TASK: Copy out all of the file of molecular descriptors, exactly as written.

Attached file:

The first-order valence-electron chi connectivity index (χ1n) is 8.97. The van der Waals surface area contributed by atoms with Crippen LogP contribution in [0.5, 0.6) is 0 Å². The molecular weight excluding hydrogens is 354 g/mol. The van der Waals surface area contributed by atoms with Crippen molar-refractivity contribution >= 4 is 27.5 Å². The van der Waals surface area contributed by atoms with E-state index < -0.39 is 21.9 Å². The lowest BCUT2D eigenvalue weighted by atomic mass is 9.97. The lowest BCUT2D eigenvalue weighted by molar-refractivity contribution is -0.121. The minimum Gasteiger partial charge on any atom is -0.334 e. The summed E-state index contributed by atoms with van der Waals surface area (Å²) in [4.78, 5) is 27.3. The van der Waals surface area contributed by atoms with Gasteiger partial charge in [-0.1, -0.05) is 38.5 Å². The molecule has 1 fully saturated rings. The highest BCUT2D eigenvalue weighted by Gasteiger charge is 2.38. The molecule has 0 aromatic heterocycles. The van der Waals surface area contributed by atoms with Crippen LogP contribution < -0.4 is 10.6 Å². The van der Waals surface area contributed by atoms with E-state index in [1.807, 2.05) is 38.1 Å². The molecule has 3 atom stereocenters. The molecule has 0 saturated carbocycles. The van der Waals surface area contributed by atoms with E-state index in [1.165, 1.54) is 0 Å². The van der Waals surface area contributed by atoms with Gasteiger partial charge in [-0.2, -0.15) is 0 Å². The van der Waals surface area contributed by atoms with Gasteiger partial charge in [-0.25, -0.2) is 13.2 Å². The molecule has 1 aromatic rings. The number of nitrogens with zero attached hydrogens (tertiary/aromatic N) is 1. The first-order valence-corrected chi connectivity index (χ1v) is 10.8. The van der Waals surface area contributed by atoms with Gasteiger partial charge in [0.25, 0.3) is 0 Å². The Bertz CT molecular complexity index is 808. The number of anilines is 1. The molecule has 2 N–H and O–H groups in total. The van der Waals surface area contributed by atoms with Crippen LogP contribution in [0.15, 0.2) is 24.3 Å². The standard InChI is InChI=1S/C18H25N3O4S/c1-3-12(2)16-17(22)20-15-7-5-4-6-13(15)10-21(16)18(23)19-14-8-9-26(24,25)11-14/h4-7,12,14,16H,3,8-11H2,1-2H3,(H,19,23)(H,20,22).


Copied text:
The first-order valence-electron chi connectivity index (χ1n) is 8.97. The van der Waals surface area contributed by atoms with Crippen LogP contribution in [0.5, 0.6) is 0 Å². The molecular weight excluding hydrogens is 354 g/mol. The van der Waals surface area contributed by atoms with Crippen molar-refractivity contribution >= 4 is 27.5 Å². The van der Waals surface area contributed by atoms with E-state index < -0.39 is 21.9 Å². The lowest BCUT2D eigenvalue weighted by atomic mass is 9.97. The lowest BCUT2D eigenvalue weighted by molar-refractivity contribution is -0.121. The minimum Gasteiger partial charge on any atom is -0.334 e. The summed E-state index contributed by atoms with van der Waals surface area (Å²) in [4.78, 5) is 27.3. The van der Waals surface area contributed by atoms with Gasteiger partial charge in [-0.1, -0.05) is 38.5 Å². The molecule has 1 fully saturated rings. The highest BCUT2D eigenvalue weighted by Gasteiger charge is 2.38. The molecule has 0 aromatic heterocycles. The van der Waals surface area contributed by atoms with Crippen LogP contribution < -0.4 is 10.6 Å². The van der Waals surface area contributed by atoms with E-state index in [1.807, 2.05) is 38.1 Å². The molecule has 3 atom stereocenters. The molecule has 0 saturated carbocycles. The van der Waals surface area contributed by atoms with E-state index in [1.165, 1.54) is 0 Å². The van der Waals surface area contributed by atoms with Gasteiger partial charge in [-0.2, -0.15) is 0 Å². The van der Waals surface area contributed by atoms with Gasteiger partial charge in [-0.25, -0.2) is 13.2 Å². The molecule has 1 aromatic rings. The number of nitrogens with zero attached hydrogens (tertiary/aromatic N) is 1. The first-order valence-corrected chi connectivity index (χ1v) is 10.8. The van der Waals surface area contributed by atoms with Gasteiger partial charge in [0.25, 0.3) is 0 Å². The Bertz CT molecular complexity index is 808. The number of anilines is 1. The molecule has 2 N–H and O–H groups in total. The van der Waals surface area contributed by atoms with Crippen LogP contribution in [0.15, 0.2) is 24.3 Å². The standard InChI is InChI=1S/C18H25N3O4S/c1-3-12(2)16-17(22)20-15-7-5-4-6-13(15)10-21(16)18(23)19-14-8-9-26(24,25)11-14/h4-7,12,14,16H,3,8-11H2,1-2H3,(H,19,23)(H,20,22).